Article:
She is not expected to win the crucial second round but some recent polls have worried the bond markets and Europe's leaders.
Europe's political establishment has fallen in behind the centre-left candidate Emmanuel Macron who is pro-European, pro the Franco-German relationship and pro-globalisation.
If he wins, Europe's leaders will breathe more easily. Before the French elections the Dutch go to the polls. The anti-EU/anti-immigration candidate is Geert Wilders. He might top the poll but will not be in government.
If the European Union emerges unscathed from its election year, it will still face fundamental questions about its future. The expectation in Brussels is that the Brexit negotiations will be messy and acrimonious.
To many MEPs, "more Europe" is destiny. Closer integration is in the Commission's DNA, but few believe this is the time to further reduce national sovereignty.
A majority of European leaders are probably incrementalists. They believe in expanding the single market where it is possible. They incline towards setting up a European Treasury with common taxation.
But there are limits. Any move towards common debt, a transfer union, would be resisted by Germany.
For others, including Angela Merkel, the priority is securing external borders and demonstrating that Europe can defend itself. It is not only German politicians but the Commission who are urging increased deportations of illegal migrants.
Europe is already a multi-speed Europe, but Eastern and Central European countries are wary of becoming second-class Europeans.
The polls offer some reassuring news for Europe's leaders.
The four freedoms, including freedom of movement, remain popular, as does the Erasmus student exchange programme.
Even in a country like Greece, a majority remain in favour of staying in the euro.
So the course of least resistance is to once again muddle through. It is not the time to rekindle the dreams of Schuman and Monet.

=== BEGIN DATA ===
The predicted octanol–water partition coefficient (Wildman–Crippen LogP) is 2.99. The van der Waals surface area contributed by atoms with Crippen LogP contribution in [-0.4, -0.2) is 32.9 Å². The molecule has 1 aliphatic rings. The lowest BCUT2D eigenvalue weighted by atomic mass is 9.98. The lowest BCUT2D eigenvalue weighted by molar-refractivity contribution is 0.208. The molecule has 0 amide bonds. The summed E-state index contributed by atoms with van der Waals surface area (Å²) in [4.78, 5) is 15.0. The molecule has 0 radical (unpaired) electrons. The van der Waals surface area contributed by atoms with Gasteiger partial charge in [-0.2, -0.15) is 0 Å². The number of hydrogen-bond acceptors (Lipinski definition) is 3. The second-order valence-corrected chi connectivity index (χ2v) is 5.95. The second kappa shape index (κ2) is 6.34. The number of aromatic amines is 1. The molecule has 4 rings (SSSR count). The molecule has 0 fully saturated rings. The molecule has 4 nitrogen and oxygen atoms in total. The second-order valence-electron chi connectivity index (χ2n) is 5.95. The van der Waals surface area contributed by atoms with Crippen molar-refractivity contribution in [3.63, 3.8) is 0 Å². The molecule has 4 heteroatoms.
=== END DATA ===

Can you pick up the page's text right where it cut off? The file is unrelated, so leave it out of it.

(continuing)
Until recently Europe's leaders had reassured themselves that globalisation would lead to a withering away of the nation state.
The global economy with its supply chains and capital flows made supranational institutions more necessary. However the insecurity that comes with globalisation has left many voters clamouring for older identities.
In the past Europe's politicians often disguised their ambitions. Europe was built through the added layers of its institutions. It seemed to some that Europe was being created by stealth but it remains a top-down project.
In these turbulent times, as Europe debates its future, there is a more fundamental question.
On whose side are the politicians and leaders?
Is Europe about the promotion of an idea, a project and a dream, or is it about delivering security to restless citizens in the midst of dramatic change?
What we are beginning to see is a more hard-headed approach to issues like migration in the face of the rise of anti-establishment parties. It is not a question of stealing the clothes of populists, but Europe's leaders are having to adapt for their own credibility.
On 25 March, Europe will celebrate, but its future will be made of small steps rather than big dreams.